I have just gone on a run around Prospect Park in Brooklyn. I’m sweating and thirsty as I walk home. I think of getting some water at a store but figure I’ll wait. Then a voice gurgles, “Diana! Wouldn’t you like some juice? We have your favorite juice, pomegranate juice.” I look around to see who’s talking but spot no one.
Last week, the doctor gave me a galvanic skin response bracelet for my running. Since then, various buildings have been calling out to me. At first I thought it was someone addressing another Diana, or perhaps myself going mad, but then I realized it happened only when I was wearing the bracelet.
I refuse the offer with a shake of the head and walk on. The next few stores don’t say a word. But just when I’m about a block away from home, another store whispers, “Diana! You’re almost home now. Wouldn’t you like to get some juice and cat food? We’ll give you a discount.”
“No,” I say, “no! And stop bothering me.”
When I get home, though, the phone rings. It’s a customer service representative from the bracelet company. “I’m calling you to offer you emotional support with your bracelet experience,” he tells me. “We offer free robot therapy to customers who are having difficulty according to the data. This phone call is scripted and monitored for quality assurance.”
“I want out of this plan,” I tell him. “The doctor said this would be used to measure my temperature and heart rate while I’m running. I don’t want robots or talking stores.”
“Your bracelet has multiple purposes,” he says with drilled pleasantness.
“Why didn’t anyone inform me of this?”
“It’s explained on one of the consent forms you signed.”
“Who has access to my data?”
“Anyone, unless you request one of the restriction plans.”
“What can I do to turn it off entirely?”
“You are entitled to bring it back to your doctor and opt out of the benefits. However, you might want to consider Data Plan 1, which gives you the highest level of control over the data. It’s only 59 dollars a month and comes with free cable, mobile phone, robot therapy, and a vacation package.”
“I don’t watch TV.”
“I suggest you try it. There’s a whole channel devoted to News for You. That’s a state-of-the-art program compiled from all the existing news shows and commercials and customized to your interests.”
“Sorry, not interested,” I say. “I think I’ll just have to throw the bracelet out.”
“Throwing it out is a federal offense,” he replies, “due to the sensitivity of the data. If you really want to opt out of the plan, you’ll need to return it to your doctor. However, we can offer you Data Plan 1A, which has internet service instead of TV. That’s only ten dollars more per month.”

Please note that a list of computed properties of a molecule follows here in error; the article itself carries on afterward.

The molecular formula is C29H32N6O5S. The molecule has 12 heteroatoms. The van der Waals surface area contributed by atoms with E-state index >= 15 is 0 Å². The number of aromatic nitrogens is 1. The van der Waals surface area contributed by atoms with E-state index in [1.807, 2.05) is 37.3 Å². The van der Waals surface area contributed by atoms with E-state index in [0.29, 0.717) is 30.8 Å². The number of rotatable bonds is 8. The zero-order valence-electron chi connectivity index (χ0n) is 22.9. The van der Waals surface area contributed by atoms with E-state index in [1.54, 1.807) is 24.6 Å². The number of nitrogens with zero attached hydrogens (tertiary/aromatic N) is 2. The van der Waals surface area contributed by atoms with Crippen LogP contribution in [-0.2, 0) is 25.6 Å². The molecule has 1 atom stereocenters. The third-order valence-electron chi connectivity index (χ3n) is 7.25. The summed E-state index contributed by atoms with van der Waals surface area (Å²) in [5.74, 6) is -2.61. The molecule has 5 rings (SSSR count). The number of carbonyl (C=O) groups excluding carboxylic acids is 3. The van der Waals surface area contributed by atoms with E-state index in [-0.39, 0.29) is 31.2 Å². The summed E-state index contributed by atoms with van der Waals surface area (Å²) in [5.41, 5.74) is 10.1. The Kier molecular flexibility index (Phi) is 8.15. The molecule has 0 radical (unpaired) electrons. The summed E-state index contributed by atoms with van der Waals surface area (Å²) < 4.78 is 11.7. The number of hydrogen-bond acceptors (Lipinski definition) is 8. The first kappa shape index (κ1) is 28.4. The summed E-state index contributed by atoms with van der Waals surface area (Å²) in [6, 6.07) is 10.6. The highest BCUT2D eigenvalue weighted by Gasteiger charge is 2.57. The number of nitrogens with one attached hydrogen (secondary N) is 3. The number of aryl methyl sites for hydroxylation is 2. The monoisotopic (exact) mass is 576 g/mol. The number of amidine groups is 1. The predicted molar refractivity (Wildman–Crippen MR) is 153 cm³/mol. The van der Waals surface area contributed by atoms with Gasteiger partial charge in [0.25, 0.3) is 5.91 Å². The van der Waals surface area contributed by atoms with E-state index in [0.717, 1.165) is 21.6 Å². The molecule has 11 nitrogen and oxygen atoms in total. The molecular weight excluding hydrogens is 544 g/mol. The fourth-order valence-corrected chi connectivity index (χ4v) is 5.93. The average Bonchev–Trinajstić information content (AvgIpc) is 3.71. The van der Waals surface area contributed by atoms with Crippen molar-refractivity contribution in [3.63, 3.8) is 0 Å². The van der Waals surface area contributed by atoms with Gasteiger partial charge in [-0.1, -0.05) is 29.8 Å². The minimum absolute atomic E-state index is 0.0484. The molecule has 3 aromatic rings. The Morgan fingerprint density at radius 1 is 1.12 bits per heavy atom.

“Thank you, but I’d rather return it to my doctor.”
As soon as I hang up, the phone rings again. It’s my doctor. “I see on my screen that you aren’t happy with the bracelet,” he says. “Could I persuade you to keep using it for another month?” He explains that he has agreed to meet a data quota. “I don’t like it, you don’t like it, but one day we’ll all be wearing these things.”
I tell him that whatever the future holds, I’d rather not wear this when I don’t have to. “I’ll stop by on my way to class,” I say. I head over to the office immediately.
“We’re so sorry it didn’t work for you,” the receptionist says when I hand her the bracelet.
“I’m not,” I reply. “But thank you anyway.”
I make my way to baroque architecture class. I start when I see the professor handing out bracelets at the door. “Even here?” I ask, but she only smiles at me.
Once we’ve donned our devices and taken our seats, she displays Longhena’s Church of the Scalzi, a ghastly edifice. She looks at her monitor. “I see high energy levels from most of you,” she says, “so we’ll be focusing on this church for a while. This is how we’re teaching now. Instead of a one-size-fits-all curriculum based on outmoded ideas, we’re looking at what really excites you.”
I slip out of the room, leaving the bracelet behind, dash down the stairs, and make a run through campus to the street. Then I hear a voice coming from an old brick wall: “Diana! Consider turning back. You have rejected the future and failed the course!”
“The future!” I retort. “We’re talking bad Baroque!”
“It’s the future, because it’s you,” says the wall. “The data show it’s you.”
But I make my way past the wall, and no more walls address me.
I tell one of these walls how grateful I am for its noble lack of words. “Keep it up,” I say. “Stay mum, no matter what the pressure.”
I doubt the wall was listening, but it was worth a try.